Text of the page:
The purpose of the current review was to systematically and critically evaluate the subjective methods used to evaluate well-being of elite volleyball athletes. According to the results of this scoping review, there is a lack of comprehensive well-being assessment within the volleyball literature as the questionnaires used with these athletes primarily focus on stress, recovery, mood states, and anxiety. While general well-being measures can provide valuable insights, there is a need for measures that consider the unique experiences, challenges, and contexts of athletes. Also, there is an inconsistent definition of well-being in the volleyball literature. This can lead to a piecemeal approach, where different aspects of well-being are assessed in isolation, without a clear understanding of how they fit together. Therefore, to gain a more comprehensive understanding of volleyball athletes’ well-being, it is important to incorporate measures that assess subjective, psychological, and social well-being. In conclusion, while current assessment tools provide important insights into volleyball athletes’ well-being, there is a clear need for more holistic and sport-specific measures. By expanding an understanding and assessment of well-being, there can be better support for athletes’ overall health, satisfaction, and performance.
The Well-Being of Elite Volleyball Athletes: A Scoping Review of Methods Using Wellness Questionnaires
André Rebelo, João R. Pereira, Diogo V. Martinho, and João Valente-dos-Santos
A Digital Twin Framework for Precision Neuromusculoskeletal Health Care: Extension Upon Industrial Standards
David J. Saxby, Claudio Pizzolato, and Laura E. Diamond
There is a powerful global trend toward deeper integration of digital twins into modern life driven by Industry 4.0 and 5.0. Defense, agriculture, engineering, manufacturing, and urban planning sectors have thoroughly incorporated digital twins to great benefit across their respective product lifecycles. Despite clear benefits, a digital twin framework for health and medical sectors is yet to emerge. This paper proposes a digital twin framework for precision neuromusculoskeletal health care. We build upon the International Standards Organization framework for digital twins for manufacturing by presenting best available computational models within a digital twin framework for clinical application. We map a use case for modeling Achilles tendon mechanobiology, highlighting how current modeling practices align with our proposed digital twin framework. Similarly, we map a use case for advanced neurorehabilitation technology, highlighting the role of a digital twin in control of systems where human and machine are interfaced. Future work must now focus on creating an informatic representation to govern how digital data are passed to, from, and within the digital twin, as well as specific standards to declare which measurement systems and modeling methods are acceptable to move toward widespread use of the digital twin framework for precision neuromusculoskeletal health care.
The Effect of the Nordic Hamstring Exercise on Muscle Activity: A Multichannel Electromyography Randomized Controlled Trial
Jozef J.M. Suskens, Huub Maas, Jaap H. van Dieën, Gino M.M.J. Kerkhoffs, Edwin A. Goedhart, Johannes L. Tol, and Gustaaf Reurink
The aim of this study was to evaluate the effect of a Nordic hamstring exercise intervention on biceps femoris long head, semitendinosus, and semimembranosus muscle’s activity and relative contributions through multichannel electromyography. Twenty-four injury-free male basketball players (mean age 20  y) were randomly assigned to a 12-week intervention (n = 13) or control group (n = 11). The primary outcome measures were normalized muscle activity (percentage of maximal voluntary isometric contraction, %MVIC) and relative contribution of hamstring muscles over 12 weeks. No effects were found on any of the primary outcome measures. Between-group differences over 12 weeks were 2.7%MVIC (95% confidence interval 95% CI, −0.7 to 6.1) for the biceps femoris long head, 3.4%MVIC (95% CI, −1.4 to 8.2) for the semitendinosus, and 0.8%MVIC (95% CI, −3.0 to 4.6) for the semimembranosus, P = .366. Between-group differences over 12 weeks were 1.0% relative contribution (%con; 95% CI, −3.0 to 5.1) for the biceps femoris long head, 2.2% relative contribution (95% CI, −2.8 to 7.2) for the semitendinosus, and −3.3% relative contribution (95% CI, −6.4 to −0.1) for the semimembranosus P = .258. A positive value implies a higher value for the Nordic group. A Nordic hamstring exercise intervention did not affect the level of muscle activity and relative contribution of hamstring muscles in performance of the Nordic hamstring exercise.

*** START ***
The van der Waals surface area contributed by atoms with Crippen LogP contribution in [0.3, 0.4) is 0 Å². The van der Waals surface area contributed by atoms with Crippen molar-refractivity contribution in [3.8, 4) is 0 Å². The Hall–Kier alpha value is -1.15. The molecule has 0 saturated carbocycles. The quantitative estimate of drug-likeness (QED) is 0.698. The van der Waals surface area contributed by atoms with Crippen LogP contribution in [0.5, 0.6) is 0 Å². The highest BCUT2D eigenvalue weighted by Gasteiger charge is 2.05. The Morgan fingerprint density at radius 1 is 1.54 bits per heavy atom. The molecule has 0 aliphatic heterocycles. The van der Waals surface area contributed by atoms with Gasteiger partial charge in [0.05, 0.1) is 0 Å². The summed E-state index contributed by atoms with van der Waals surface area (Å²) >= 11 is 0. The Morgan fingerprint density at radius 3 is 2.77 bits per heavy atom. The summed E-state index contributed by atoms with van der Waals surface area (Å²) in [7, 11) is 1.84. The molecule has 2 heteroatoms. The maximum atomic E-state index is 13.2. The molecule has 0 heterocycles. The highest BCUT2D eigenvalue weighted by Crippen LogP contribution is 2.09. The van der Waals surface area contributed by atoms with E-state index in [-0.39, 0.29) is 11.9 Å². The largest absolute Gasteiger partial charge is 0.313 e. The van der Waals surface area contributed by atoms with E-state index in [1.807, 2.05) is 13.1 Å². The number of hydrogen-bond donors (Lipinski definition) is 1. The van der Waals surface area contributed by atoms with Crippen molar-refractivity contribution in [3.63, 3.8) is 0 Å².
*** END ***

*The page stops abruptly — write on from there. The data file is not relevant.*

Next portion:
Structure and Organization of Sport for People With Intellectual Disabilities Across Europe
Adriana Marin-Urquiza, Jan Burns, Natalia Morgulec-Adamowicz, and Debbie Van Biesen
Opportunities to participate and compete in sports for athletes with intellectual disability (ID) have increased; however, this group still encounters limitations in accessing a comprehensive range of sports. This study addressed the current knowledge on how sport for people with ID is organized and the relationships between the major sport organizations for people with ID across 10 European countries. The participants were 29 national sport organizations for people with ID. Data were collected using semistructured interviews with representatives from the key organizations and analyzed thematically. From the results, two major themes emerged: (a) connection and networking between sport organizations and (b) organizational landscape of each nation (i.e., ID, multidisability, or mainstream). The results of this study contribute to understanding how sport for people with ID is organized across the participating nations, demonstrating different models of development and examples of good practice.
Collegiate Athletes’ Perceptions of the Connection Between Mental Health and Sport Performance: A Qualitative Investigation
Kelzie E. Beebe, Trent A. Petrie, Heather R. Kiefer, Lindsey E. Slavin, and Macey L. Arnold
Prevalence of mental health (MH) concerns among young adults is high and continues to increase. As a specific subset of young adults, National Collegiate Athletic Association (NCAA) athletes seem to experience these concerns at a similar or greater prevalence rate than their nonathlete, age-matched peers. Yet, how MH affects sport performance has not been robustly studied, and existing studies have not included the diversity of identities present in the collegiate athlete population. Thus, via online survey, this study explored the beliefs of 249 collegiate athletes representing diverse identities and sports regarding how MH affects sport performance. Regardless of demographic variable, 96.4%–100.0% of participants believed that MH affects sport performance. Three themes were identified: (a) collegiate athletes affirm that MH affects sport performance, (b) collegiate athletes’ perceptions of how MH affects sport performance, and (c) collegiate athletes believe that being a collegiate athlete exacerbates their MH concerns. The universality of endorsement and the themes represent novel findings that warrant further exploration of the MH–sport performance connection.